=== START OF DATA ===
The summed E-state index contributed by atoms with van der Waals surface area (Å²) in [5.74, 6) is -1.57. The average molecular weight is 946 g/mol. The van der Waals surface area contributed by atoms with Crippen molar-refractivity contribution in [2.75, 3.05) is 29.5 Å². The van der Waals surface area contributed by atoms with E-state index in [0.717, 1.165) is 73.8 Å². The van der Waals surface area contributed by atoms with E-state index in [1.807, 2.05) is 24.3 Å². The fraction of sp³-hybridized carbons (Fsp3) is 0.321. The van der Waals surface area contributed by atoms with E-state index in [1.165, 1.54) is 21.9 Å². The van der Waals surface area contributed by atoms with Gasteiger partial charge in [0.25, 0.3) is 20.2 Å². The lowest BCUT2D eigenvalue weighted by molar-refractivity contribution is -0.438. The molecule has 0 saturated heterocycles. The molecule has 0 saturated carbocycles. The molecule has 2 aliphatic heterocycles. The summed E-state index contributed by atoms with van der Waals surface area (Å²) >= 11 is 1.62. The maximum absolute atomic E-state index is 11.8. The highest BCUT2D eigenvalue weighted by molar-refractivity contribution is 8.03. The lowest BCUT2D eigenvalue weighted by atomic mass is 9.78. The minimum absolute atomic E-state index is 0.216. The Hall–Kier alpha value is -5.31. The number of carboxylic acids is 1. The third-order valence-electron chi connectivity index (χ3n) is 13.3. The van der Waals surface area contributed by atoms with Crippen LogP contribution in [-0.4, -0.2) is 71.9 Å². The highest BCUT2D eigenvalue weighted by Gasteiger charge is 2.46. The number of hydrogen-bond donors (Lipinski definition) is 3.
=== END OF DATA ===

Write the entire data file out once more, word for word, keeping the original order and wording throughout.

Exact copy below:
The summed E-state index contributed by atoms with van der Waals surface area (Å²) in [5.74, 6) is -1.57. The average molecular weight is 946 g/mol. The van der Waals surface area contributed by atoms with Crippen molar-refractivity contribution in [2.75, 3.05) is 29.5 Å². The van der Waals surface area contributed by atoms with E-state index in [0.717, 1.165) is 73.8 Å². The van der Waals surface area contributed by atoms with E-state index in [1.807, 2.05) is 24.3 Å². The fraction of sp³-hybridized carbons (Fsp3) is 0.321. The van der Waals surface area contributed by atoms with E-state index in [1.165, 1.54) is 21.9 Å². The van der Waals surface area contributed by atoms with Gasteiger partial charge in [0.25, 0.3) is 20.2 Å². The lowest BCUT2D eigenvalue weighted by molar-refractivity contribution is -0.438. The molecule has 0 saturated heterocycles. The molecule has 0 saturated carbocycles. The molecule has 2 aliphatic heterocycles. The summed E-state index contributed by atoms with van der Waals surface area (Å²) >= 11 is 1.62. The maximum absolute atomic E-state index is 11.8. The highest BCUT2D eigenvalue weighted by molar-refractivity contribution is 8.03. The lowest BCUT2D eigenvalue weighted by atomic mass is 9.78. The minimum absolute atomic E-state index is 0.216. The Hall–Kier alpha value is -5.31. The number of carboxylic acids is 1. The third-order valence-electron chi connectivity index (χ3n) is 13.3. The van der Waals surface area contributed by atoms with Crippen LogP contribution in [-0.4, -0.2) is 71.9 Å². The highest BCUT2D eigenvalue weighted by Gasteiger charge is 2.46. The number of hydrogen-bond donors (Lipinski definition) is 3.